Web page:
Animoca Brands‘ CEO, Robby Yung, shared his thoughts on leveraging brands in mobile games in his session at Casual Connect Europe 2015. One of the key challenges in his job is to keep brands at the table. “We try really to maintain close personal relationships with the people,” Robby says, “so that they are aware of our schedules, pipeline, and products. The better informed they are, the less likely they will be to look around to better opportunities”.
Robby Yung knows a thing or two about the intersection of technology, business, and media. After starting his career at wireless firm Metromedia, he went on to co-found two media outlets: Redgate Media and One Media Group.
Now, as the CEO of Animoca Brands — a leading developer and publisher of mobile games for global audiences — things have came full circle. This is his first role, he says, which has fully harnessed all of his years working across mobile, entertainment media, and internet companies. “In some ways, it seems like all those other experiences led to this role”, Robby says. “The part I enjoy most is bringing the things I learned to bear in the burgeoning gaming field.”
Robby entered into the mobile industry after having seen the tech boom of the 90s and the subsequent 2000s’ boom in China. He believed then that the mobile industry was going to dramatically change communications; and he wanted to play a role in it all.
After years of experience in Asia’s emerging internet and digital industries, Robby decided to tie it all together with a job in gaming. He looked up an old friend, Yat Siu — one of the co-founders of Animoca — who he heard had been making great strides in the app business.
After a couple hours of talking, Robby decided to take a leap into gaming. He worked as a director of Animoca up until last year, when a section of the company was spun off to form a separate Australian Stock Exchange listed sister company, Animoca Brands. Robby now heads this new division as CEO.
Robby loves the creativity and pace of innovation the gaming sector provides. “It’s become almost trite to say it, but this industry really does make dramatic changes every six months,” he says. “That keeps everyone on their toes.”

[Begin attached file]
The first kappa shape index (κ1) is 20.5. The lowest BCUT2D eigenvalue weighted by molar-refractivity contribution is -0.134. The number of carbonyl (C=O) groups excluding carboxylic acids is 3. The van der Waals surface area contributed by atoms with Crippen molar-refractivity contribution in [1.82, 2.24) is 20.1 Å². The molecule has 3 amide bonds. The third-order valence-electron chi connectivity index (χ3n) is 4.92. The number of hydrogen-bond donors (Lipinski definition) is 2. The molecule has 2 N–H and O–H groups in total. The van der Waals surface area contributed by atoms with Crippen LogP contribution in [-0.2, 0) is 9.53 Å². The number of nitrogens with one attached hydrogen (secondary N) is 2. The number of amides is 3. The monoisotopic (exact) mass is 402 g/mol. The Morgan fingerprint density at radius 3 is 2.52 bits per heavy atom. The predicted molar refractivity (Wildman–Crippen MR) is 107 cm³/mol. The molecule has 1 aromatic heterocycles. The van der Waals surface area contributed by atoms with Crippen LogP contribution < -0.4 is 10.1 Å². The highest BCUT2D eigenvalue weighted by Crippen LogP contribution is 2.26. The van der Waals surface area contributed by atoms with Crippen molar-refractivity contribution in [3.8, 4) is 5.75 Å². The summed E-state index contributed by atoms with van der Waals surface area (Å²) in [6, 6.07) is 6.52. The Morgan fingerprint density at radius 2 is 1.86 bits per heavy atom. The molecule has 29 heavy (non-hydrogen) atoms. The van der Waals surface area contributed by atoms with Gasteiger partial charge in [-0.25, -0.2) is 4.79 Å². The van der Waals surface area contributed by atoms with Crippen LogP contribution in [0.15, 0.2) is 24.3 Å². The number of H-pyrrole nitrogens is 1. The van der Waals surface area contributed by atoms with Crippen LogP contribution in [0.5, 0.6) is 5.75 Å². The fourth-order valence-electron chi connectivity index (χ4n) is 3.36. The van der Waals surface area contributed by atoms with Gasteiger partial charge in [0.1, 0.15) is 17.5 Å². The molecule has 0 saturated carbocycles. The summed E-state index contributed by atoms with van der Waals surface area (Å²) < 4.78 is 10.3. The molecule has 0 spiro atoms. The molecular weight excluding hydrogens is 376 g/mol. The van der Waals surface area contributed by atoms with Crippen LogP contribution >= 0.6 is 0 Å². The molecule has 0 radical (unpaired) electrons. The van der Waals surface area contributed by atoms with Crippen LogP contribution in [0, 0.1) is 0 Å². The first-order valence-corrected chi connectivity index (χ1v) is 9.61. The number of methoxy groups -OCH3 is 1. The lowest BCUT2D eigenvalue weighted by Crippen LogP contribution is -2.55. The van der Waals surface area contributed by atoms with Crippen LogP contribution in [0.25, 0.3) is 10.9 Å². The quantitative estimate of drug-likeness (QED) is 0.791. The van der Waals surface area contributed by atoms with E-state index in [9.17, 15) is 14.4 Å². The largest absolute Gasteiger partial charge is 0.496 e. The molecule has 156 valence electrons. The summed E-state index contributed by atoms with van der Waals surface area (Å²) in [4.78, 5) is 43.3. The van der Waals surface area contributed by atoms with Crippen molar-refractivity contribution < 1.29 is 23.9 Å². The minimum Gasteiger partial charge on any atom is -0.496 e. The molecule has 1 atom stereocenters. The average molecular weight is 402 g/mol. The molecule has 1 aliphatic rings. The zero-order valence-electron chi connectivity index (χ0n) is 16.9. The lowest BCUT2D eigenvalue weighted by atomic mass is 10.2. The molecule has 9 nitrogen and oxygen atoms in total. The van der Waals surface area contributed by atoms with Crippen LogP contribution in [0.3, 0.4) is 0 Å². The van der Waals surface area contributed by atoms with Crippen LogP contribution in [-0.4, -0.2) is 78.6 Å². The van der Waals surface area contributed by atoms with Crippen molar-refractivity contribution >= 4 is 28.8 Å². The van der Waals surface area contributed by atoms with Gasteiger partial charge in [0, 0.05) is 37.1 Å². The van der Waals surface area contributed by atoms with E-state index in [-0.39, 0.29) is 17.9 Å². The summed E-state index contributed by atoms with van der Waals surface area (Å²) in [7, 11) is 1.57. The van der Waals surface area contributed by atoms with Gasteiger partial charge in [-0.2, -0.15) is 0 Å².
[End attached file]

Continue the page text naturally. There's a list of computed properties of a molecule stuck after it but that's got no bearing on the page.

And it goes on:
That need for continuous innovation can be a double-edged sword. While Robby loves this, he also sees keeping up with change as one of the biggest challenges he faces in his job.
He notes that even in the short time has has been in the industry, offer walls have waned in importance and premium apps have become marginalized. He also says that Android has become the dominant global platform in an industry pioneered by iOS.
Even now, things are in flux with in-game advertising looking to supersede in-app purchases before too long. The key, Robby explains, is to adapt to changes quickly and try to stay ahead of the curve. In anticipation of advertising eclipsing in-app purchases, Animoca Brands has already started working with agencies to incorporate product placements and other native ad formats into their apps.
Publishing and Development
As CEO, one of Robby’s focuses is publishing. He has found that to get the most out of a developer-publisher relationship, there needs to be a clear understanding of responsibilities and deadlines. He says that good project management is a must for creating quality products in a timely manner.
He also notes that, while it’s important for a publisher to share a developer’s vision, when it comes down to it, developers need to make sure that a publisher can deliver the users they want in the numbers, territories, and demographics they want. He suggests that developers seek a publisher with reach, experience, and resources.
And while publishers are more often used by smaller studios who don’t have the ability to focus on both publishing and development, he says even mid-size studios can find working with a publisher beneficial — especially when it comes to marketing games outside of a studio’s native territory, since publishers will have more knowledge of other markets and culture.
What Makes a Great Game
Robby Yung is also in charge of creating games from Animoca’s library of licensed intellectual property. Whether he’s in the role of creator, publisher, or even player, one of the things he watches for most in a game is the level of professionalism present. “When you play a great game, you can feel that the team cares about what they do, from the polish of the graphics to the sharpness of the gameplay, to the reliability of the engine,” Robby says.
Some of his personal favorites include Summa, a game which combines puzzles with math. He enjoys the challenge and appreciates how puzzle games can keep you coming back session after session. He also has a soft spot for Monument Valley, which reminds him of the original Myst.
Robby says that his proudest moment at Animoca happened last year, when part of the company spun off to form Animoca Brands. Not only was it something many people didn’t think they could do, but it made them market leaders by being the first mobile game company to list on the Australian stock exchange.
“I hope we’ve shown that we’re more than just another studio,” he says. “We couldn’t have done this without all the long days and nights our team spent making great games that gave us a story to tell the market.”